• If considering basing yourself in a different country, you’ll also need to consider the implications for that country, including the potential impact on your global income.
  • Seek Expert Advice: Engaging with tax professionals who are well-versed in both Australian and Thai taxation law. This is vital.
  • Expert tax advisors can provide tailored advice that will help you navigate the new rules and minimise your overall tax obligations.
  • Stay Updated: It’s important that you keep abreast of any further developments and/or updates from the Thai government.
  • Keeping informed will help you to make time sensitive decisions effectively so that you can optimise your circumstances for the best result possible.

Important Reminder on Current Tax Rules

Australian expats should remain mindful that until 31st December 2023, Thailand’s existing rule relating foreign income taxation still applies.

What this means is that, whilst any income that you’ve earned prior to 1st January 2023 can be remitted to Thailand tax free before 31st December 2023, any income earned after 1st January 2023 and before 31st December 2023, will be taxable in Thailand if you bring it in to Thailand on or before 31st December 2023.

Thus, on this point, it’s important to understand that only foreign income earned and received before January 1, 2023, can be brought into Thailand tax-free before the end of 2023.

Expats must remember that until December 31, 2023, Thailand’s existing rule on foreign income taxation remains in effect.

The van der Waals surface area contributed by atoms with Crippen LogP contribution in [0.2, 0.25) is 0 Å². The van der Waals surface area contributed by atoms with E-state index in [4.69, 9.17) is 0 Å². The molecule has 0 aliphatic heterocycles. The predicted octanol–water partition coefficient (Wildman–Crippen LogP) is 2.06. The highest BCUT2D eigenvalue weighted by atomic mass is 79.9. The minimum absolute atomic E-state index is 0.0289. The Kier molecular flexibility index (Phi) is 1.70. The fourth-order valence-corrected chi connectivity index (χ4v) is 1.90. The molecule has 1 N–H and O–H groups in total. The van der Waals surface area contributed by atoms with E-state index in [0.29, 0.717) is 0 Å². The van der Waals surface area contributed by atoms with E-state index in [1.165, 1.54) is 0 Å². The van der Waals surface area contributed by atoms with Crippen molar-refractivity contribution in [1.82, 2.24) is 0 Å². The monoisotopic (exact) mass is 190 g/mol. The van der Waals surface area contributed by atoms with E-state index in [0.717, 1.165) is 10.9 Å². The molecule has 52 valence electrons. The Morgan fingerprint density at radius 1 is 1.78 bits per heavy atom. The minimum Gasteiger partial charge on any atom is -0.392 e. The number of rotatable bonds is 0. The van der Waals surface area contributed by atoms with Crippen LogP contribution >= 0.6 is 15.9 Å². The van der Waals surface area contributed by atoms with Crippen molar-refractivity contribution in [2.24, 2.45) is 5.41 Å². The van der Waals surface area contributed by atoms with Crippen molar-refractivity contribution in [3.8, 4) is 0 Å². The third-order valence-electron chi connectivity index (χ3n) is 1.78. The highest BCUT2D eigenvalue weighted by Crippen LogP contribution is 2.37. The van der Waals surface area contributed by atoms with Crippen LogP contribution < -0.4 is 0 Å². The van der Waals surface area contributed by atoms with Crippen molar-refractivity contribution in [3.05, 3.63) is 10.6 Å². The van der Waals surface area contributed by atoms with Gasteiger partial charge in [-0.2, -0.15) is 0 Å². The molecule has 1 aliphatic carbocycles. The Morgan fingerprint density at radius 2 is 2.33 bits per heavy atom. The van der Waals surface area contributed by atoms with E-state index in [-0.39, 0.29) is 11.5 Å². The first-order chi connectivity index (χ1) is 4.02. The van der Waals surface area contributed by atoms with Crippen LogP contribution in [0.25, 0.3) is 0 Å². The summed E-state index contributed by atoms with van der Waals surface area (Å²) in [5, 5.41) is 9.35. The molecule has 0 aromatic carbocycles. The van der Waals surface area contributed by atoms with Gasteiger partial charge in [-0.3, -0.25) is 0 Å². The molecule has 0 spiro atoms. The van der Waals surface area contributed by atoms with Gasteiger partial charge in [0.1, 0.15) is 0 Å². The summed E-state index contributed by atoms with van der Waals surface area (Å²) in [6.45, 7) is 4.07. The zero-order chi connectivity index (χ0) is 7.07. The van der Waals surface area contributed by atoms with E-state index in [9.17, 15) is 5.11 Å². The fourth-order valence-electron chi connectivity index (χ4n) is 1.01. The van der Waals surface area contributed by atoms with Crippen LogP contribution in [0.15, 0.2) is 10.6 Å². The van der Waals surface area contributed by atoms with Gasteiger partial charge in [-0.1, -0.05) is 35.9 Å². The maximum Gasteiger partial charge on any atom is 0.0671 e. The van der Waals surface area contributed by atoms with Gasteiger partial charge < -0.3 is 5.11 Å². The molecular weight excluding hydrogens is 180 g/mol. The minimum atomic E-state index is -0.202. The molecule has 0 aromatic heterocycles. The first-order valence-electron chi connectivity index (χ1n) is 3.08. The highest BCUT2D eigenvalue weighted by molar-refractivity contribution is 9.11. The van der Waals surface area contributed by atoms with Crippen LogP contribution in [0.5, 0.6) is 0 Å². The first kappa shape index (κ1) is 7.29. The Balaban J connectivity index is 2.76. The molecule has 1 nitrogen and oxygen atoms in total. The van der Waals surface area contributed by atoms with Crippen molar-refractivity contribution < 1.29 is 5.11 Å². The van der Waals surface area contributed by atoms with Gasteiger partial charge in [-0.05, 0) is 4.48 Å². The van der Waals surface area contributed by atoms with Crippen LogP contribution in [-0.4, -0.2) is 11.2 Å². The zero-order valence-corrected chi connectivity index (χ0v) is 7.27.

Foreign income received between January 1, 2023, and December 31, 2023, and remitted to Thailand within this period, is subject to taxation under the current Thai tax laws.

Only foreign income earned and received before January 1, 2023, can be brought into Thailand tax-free before the end of 2023.

Conclusion

The introduction of Revenue Order 162/2023 is welcomed as it brings much-needed clarity to the operation of Thailand’s new rule for the taxation of foreign income for Australian expatriates in Thailand.

However, in our opinion, the new revenue order does not go far enough.

Despite the new ruling, there remains significant uncertainties about the treatment of co-mingled funds and when income will be considered as having been remitted to Thailand.

At Expat Taxes, we’ll endeavour to provide further updates on this topic as and when the Thai government provides further guidance or issues new orders.

Don’t Bury Your Head in the Sand!

In the meantime, we recommend that you consider reaching out to our team to discuss how these changes may affect you.

We also recommend that you consider exploring and implementing various tax-planning strategies, including potentially changing your tax residency status (for Thai tax purposes)

The worst thing that you can do is bury your head in the sand and assume either, that the changes won’t affect you, or that the Australia-Thailand tax treaty will protect you – in most cases, it won’t!

In most cases, when you are a Thai tax resident, the treaty will specify that Thailand has the right to tax your income, (not Australia).

This is particularly relevant for those living in Thailand and surviving on their Australian age-pensions, and/or on their Australian (non-government) superannuation pensions, as the tax treaty states that ONLY Thailand can tax those pensions!

Whatever you do, staying informed and seeking expert advice from specialist expatriate tax advisory firms like us here at Expat Taxes, will be key to ensuring that you manage these challenges so that you comply with Thai and Australian tax laws in the most tax effective manner possible.

Stay tuned to our website for more updates and if you have any questions or would like to discuss how these new rules might affect your circumstances, please do not hesitate to book an appointment with us to discuss your situation – we’d be happy to run through all the issues with you.

Shane Macfarlane CA